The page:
With the COVID-19 vaccine rollout underway, it’s the question everyone is asking – Can an employer require its employees to be vaccinated?

Two recent decision handed down by the Fair Work Commission have upheld that employers were justified in terminating employees who failed to comply with the lawful and reasonable direction to be vaccinated in accordance with their workplace policies.

Whilst both decisions related to the flu vaccination, they do shed light on the complex question of when employers can enforce mandatory vaccinations.

The Decisions

In Barber v Goodstart Early Learning [2021] FWC 2156, Goodstart Early Learning, who operated a childcare centre, implemented an immunisation policy which required all its staff to receive the flu vaccination, unless they were unable to do so based on medical grounds. Ms Barber objected to the vaccination and obtained a medical certificate which stated that she had allegedly suffered from an adverse reaction to the flu vaccination in the past. Subsequently, Goodstart Early Learning terminated Ms Barber’s employment on the basis that she was unable to meet the inherent requirements of her role.

The Commission found the failure to obtain the flu vaccination did not inhibit Ms Barber from performing the inherent requirements from her role. However, the Commission held that Goodstart Early Learning did have a valid reason to terminate Ms Barber as she had failed to comply with the lawful and reasonable direction to be vaccinated in accordance with Goodstart Early Learning’s policy.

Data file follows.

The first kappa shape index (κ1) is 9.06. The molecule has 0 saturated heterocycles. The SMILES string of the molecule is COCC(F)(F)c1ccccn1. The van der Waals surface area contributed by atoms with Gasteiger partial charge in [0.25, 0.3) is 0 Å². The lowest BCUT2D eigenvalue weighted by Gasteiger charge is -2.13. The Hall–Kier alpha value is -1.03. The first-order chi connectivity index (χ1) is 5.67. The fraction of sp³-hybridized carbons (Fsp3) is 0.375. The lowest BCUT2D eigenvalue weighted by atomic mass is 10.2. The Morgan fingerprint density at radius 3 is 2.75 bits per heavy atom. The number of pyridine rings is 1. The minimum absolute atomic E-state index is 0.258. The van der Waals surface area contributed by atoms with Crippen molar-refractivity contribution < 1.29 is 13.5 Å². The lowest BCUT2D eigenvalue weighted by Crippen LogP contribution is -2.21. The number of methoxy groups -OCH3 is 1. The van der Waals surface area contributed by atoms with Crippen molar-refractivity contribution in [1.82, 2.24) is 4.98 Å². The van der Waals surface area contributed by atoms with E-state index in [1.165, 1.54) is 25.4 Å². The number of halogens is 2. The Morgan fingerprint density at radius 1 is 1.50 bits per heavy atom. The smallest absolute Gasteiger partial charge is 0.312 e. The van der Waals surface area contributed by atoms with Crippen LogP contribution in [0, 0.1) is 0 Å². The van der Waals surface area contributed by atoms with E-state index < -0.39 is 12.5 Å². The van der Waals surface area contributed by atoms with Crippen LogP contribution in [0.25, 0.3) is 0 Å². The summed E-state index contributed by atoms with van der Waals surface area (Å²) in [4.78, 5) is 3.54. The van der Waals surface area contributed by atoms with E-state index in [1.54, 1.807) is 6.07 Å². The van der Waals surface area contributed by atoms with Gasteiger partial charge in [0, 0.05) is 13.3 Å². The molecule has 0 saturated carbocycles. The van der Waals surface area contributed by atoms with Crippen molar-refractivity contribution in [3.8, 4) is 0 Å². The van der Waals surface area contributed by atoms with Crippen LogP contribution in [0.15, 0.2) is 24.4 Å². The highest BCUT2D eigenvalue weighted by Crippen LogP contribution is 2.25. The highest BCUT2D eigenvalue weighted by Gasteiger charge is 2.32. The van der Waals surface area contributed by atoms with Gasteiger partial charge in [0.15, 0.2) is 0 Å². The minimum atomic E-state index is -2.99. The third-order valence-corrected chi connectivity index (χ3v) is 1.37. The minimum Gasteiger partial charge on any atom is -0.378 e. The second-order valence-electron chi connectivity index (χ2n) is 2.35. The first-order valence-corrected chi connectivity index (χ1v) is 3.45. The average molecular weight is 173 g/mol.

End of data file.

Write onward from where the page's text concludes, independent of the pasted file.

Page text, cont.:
Similarly, in Kimber v Sapphire Coast Community Aged Care Ltd [2021] FWC 1818, Sapphire Coast Community Aged Care Ltd, who operated a nursing home, terminated Ms Kimber on the basis that her refusal to comply with the NSW public health order, which provided that no person may enter an aged care facility without an up-to-date influenza objection, meant that she was unable to fulfil the inherent requirements of her role.

The Commission found that Ms Kimber was indeed unable to perform the inherent requirements of her job if she was not lawfully permitted to enter or remain in Sapphire Coast Community Aged Care Ltd’s business premises.

When will mandatory vaccinations be lawful and reasonable?

Whilst the question of reasonableness will likely differ for each employer, both cases highlighted what factors will be of importance in determining if an employer’s policy is reasonable, such as:

  1. The employer’s health and safety obligations under the relevant legislative framework;
  2. The environment in which the employer operates;
  3. The Government’s recommendations and advice surrounding vaccination;
  4. The relative ineffectiveness of alternative control measures (such as personal protective equipment, social distancing and hygiene);
  5. Whether the policy was appropriately adapted (such as to allow for medical exemptions);
  6. Whether the employer engaged in union consultation and support for the policy; and
  7. Whether the policy was within the scope of the employee’s contract.


Takeaways

The above cases are not indicative of a broad approval of mandatory vaccinations. However, they do provide guidance on when mandatory vaccination policies can be lawful and reasonable, particularly in circumstances where the employer operates in environments which present distinct risks, such as caring for vulnerable people. The onus is ultimately placed on the employer to justify the need and practicality of a mandatory vaccination policy.